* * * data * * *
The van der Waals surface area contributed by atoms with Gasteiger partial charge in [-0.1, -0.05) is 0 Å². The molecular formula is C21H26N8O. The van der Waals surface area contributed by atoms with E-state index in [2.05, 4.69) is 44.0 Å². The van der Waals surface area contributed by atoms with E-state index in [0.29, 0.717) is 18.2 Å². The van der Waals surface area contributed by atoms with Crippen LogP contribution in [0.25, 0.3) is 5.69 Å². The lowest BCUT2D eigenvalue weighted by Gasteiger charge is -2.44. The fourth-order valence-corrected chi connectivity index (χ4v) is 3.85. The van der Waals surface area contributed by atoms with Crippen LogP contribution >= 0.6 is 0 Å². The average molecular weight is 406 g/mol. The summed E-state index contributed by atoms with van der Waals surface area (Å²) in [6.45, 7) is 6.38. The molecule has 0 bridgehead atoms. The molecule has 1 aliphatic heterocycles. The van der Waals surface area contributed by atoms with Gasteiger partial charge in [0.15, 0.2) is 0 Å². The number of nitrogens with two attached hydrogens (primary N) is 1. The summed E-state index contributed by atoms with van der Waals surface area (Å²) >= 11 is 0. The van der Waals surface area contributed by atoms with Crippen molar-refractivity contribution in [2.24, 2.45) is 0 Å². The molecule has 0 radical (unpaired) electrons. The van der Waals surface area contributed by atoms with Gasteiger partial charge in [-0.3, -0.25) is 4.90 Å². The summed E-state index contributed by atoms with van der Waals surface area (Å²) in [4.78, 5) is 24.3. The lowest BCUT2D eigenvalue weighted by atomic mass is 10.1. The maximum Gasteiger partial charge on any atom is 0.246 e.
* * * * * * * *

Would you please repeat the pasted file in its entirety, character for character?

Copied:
The van der Waals surface area contributed by atoms with Gasteiger partial charge in [-0.1, -0.05) is 0 Å². The molecular formula is C21H26N8O. The van der Waals surface area contributed by atoms with E-state index in [2.05, 4.69) is 44.0 Å². The van der Waals surface area contributed by atoms with E-state index in [0.29, 0.717) is 18.2 Å². The van der Waals surface area contributed by atoms with Crippen LogP contribution in [0.25, 0.3) is 5.69 Å². The lowest BCUT2D eigenvalue weighted by Gasteiger charge is -2.44. The fourth-order valence-corrected chi connectivity index (χ4v) is 3.85. The van der Waals surface area contributed by atoms with Crippen LogP contribution >= 0.6 is 0 Å². The average molecular weight is 406 g/mol. The summed E-state index contributed by atoms with van der Waals surface area (Å²) in [6.45, 7) is 6.38. The molecule has 0 bridgehead atoms. The molecule has 1 aliphatic heterocycles. The van der Waals surface area contributed by atoms with Gasteiger partial charge in [0.15, 0.2) is 0 Å². The number of nitrogens with two attached hydrogens (primary N) is 1. The summed E-state index contributed by atoms with van der Waals surface area (Å²) >= 11 is 0. The van der Waals surface area contributed by atoms with Crippen molar-refractivity contribution in [2.24, 2.45) is 0 Å². The molecule has 0 radical (unpaired) electrons. The van der Waals surface area contributed by atoms with Gasteiger partial charge in [-0.3, -0.25) is 4.90 Å². The summed E-state index contributed by atoms with van der Waals surface area (Å²) in [4.78, 5) is 24.3. The lowest BCUT2D eigenvalue weighted by atomic mass is 10.1. The maximum Gasteiger partial charge on any atom is 0.246 e.